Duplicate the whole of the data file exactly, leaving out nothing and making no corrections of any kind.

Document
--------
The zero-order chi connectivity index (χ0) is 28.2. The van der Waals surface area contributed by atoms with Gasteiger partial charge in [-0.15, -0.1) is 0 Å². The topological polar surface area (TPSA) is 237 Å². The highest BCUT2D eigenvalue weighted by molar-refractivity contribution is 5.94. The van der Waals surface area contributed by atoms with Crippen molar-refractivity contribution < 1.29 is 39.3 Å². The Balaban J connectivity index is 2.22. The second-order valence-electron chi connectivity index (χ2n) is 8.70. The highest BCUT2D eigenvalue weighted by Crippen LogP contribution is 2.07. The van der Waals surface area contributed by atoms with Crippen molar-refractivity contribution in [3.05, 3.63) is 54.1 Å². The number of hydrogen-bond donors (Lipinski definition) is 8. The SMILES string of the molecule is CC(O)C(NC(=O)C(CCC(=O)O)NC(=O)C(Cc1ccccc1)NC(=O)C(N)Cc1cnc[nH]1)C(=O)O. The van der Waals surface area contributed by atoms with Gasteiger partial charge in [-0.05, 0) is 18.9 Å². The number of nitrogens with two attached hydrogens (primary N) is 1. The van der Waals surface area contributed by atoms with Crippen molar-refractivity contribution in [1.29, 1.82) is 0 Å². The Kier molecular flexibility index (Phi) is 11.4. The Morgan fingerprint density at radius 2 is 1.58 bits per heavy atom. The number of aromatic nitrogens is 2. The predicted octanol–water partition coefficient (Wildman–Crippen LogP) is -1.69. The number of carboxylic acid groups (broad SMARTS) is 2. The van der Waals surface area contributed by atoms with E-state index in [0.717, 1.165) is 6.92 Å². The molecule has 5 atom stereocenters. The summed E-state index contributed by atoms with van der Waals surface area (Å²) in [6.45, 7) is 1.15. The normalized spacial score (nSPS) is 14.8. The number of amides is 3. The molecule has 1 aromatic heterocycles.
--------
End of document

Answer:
The zero-order chi connectivity index (χ0) is 28.2. The van der Waals surface area contributed by atoms with Gasteiger partial charge in [-0.15, -0.1) is 0 Å². The topological polar surface area (TPSA) is 237 Å². The highest BCUT2D eigenvalue weighted by molar-refractivity contribution is 5.94. The van der Waals surface area contributed by atoms with Crippen molar-refractivity contribution < 1.29 is 39.3 Å². The Balaban J connectivity index is 2.22. The second-order valence-electron chi connectivity index (χ2n) is 8.70. The highest BCUT2D eigenvalue weighted by Crippen LogP contribution is 2.07. The van der Waals surface area contributed by atoms with Crippen molar-refractivity contribution in [3.05, 3.63) is 54.1 Å². The number of hydrogen-bond donors (Lipinski definition) is 8. The SMILES string of the molecule is CC(O)C(NC(=O)C(CCC(=O)O)NC(=O)C(Cc1ccccc1)NC(=O)C(N)Cc1cnc[nH]1)C(=O)O. The van der Waals surface area contributed by atoms with Gasteiger partial charge in [-0.05, 0) is 18.9 Å². The number of nitrogens with two attached hydrogens (primary N) is 1. The van der Waals surface area contributed by atoms with Crippen molar-refractivity contribution in [1.29, 1.82) is 0 Å². The Kier molecular flexibility index (Phi) is 11.4. The Morgan fingerprint density at radius 2 is 1.58 bits per heavy atom. The number of aromatic nitrogens is 2. The predicted octanol–water partition coefficient (Wildman–Crippen LogP) is -1.69. The number of carboxylic acid groups (broad SMARTS) is 2. The van der Waals surface area contributed by atoms with E-state index in [0.717, 1.165) is 6.92 Å². The molecule has 5 atom stereocenters. The summed E-state index contributed by atoms with van der Waals surface area (Å²) in [6.45, 7) is 1.15. The normalized spacial score (nSPS) is 14.8. The number of amides is 3. The molecule has 1 aromatic heterocycles.